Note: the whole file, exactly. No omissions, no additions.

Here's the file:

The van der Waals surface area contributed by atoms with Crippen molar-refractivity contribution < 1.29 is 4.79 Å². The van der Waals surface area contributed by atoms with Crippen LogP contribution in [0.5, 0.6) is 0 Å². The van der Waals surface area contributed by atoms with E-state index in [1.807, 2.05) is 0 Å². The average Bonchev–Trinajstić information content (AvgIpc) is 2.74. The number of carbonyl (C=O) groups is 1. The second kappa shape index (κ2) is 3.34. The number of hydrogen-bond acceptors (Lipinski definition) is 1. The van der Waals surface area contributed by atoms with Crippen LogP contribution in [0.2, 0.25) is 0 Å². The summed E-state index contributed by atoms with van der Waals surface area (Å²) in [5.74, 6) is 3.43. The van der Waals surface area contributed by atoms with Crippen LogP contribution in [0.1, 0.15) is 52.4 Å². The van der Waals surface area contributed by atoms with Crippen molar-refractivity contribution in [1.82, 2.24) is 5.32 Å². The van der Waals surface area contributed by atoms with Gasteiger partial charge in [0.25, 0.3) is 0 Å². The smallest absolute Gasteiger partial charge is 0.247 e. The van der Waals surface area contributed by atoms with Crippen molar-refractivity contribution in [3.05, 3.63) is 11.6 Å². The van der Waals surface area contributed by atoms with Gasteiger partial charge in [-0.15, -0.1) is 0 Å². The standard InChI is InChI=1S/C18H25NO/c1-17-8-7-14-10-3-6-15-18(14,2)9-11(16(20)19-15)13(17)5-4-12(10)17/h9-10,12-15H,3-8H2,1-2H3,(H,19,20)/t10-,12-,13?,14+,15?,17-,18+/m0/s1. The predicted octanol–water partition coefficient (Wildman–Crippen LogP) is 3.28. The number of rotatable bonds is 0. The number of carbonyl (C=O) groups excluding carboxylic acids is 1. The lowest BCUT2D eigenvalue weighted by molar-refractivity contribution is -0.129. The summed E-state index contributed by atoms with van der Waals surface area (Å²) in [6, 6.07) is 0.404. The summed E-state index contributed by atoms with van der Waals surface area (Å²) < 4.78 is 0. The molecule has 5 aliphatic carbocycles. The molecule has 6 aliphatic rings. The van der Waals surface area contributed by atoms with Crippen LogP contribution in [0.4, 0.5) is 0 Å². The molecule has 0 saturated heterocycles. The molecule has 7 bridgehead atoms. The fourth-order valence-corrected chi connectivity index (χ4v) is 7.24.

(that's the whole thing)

The van der Waals surface area contributed by atoms with Crippen molar-refractivity contribution < 1.29 is 4.79 Å². The van der Waals surface area contributed by atoms with Crippen LogP contribution in [0.5, 0.6) is 0 Å². The van der Waals surface area contributed by atoms with E-state index in [1.807, 2.05) is 0 Å². The average Bonchev–Trinajstić information content (AvgIpc) is 2.74. The number of carbonyl (C=O) groups is 1. The second kappa shape index (κ2) is 3.34. The number of hydrogen-bond acceptors (Lipinski definition) is 1. The van der Waals surface area contributed by atoms with Crippen LogP contribution in [0.2, 0.25) is 0 Å². The summed E-state index contributed by atoms with van der Waals surface area (Å²) in [5.74, 6) is 3.43. The van der Waals surface area contributed by atoms with Crippen LogP contribution in [0.1, 0.15) is 52.4 Å². The van der Waals surface area contributed by atoms with Crippen molar-refractivity contribution in [1.82, 2.24) is 5.32 Å². The van der Waals surface area contributed by atoms with Gasteiger partial charge in [0.25, 0.3) is 0 Å². The smallest absolute Gasteiger partial charge is 0.247 e. The van der Waals surface area contributed by atoms with Crippen molar-refractivity contribution in [3.05, 3.63) is 11.6 Å². The van der Waals surface area contributed by atoms with Gasteiger partial charge in [-0.15, -0.1) is 0 Å². The standard InChI is InChI=1S/C18H25NO/c1-17-8-7-14-10-3-6-15-18(14,2)9-11(16(20)19-15)13(17)5-4-12(10)17/h9-10,12-15H,3-8H2,1-2H3,(H,19,20)/t10-,12-,13?,14+,15?,17-,18+/m0/s1. The predicted octanol–water partition coefficient (Wildman–Crippen LogP) is 3.28. The number of rotatable bonds is 0. The number of carbonyl (C=O) groups excluding carboxylic acids is 1. The lowest BCUT2D eigenvalue weighted by molar-refractivity contribution is -0.129. The summed E-state index contributed by atoms with van der Waals surface area (Å²) in [6, 6.07) is 0.404. The summed E-state index contributed by atoms with van der Waals surface area (Å²) < 4.78 is 0. The molecule has 5 aliphatic carbocycles. The molecule has 6 aliphatic rings. The van der Waals surface area contributed by atoms with Crippen LogP contribution in [0.4, 0.5) is 0 Å². The molecule has 0 saturated heterocycles. The molecule has 7 bridgehead atoms. The fourth-order valence-corrected chi connectivity index (χ4v) is 7.24.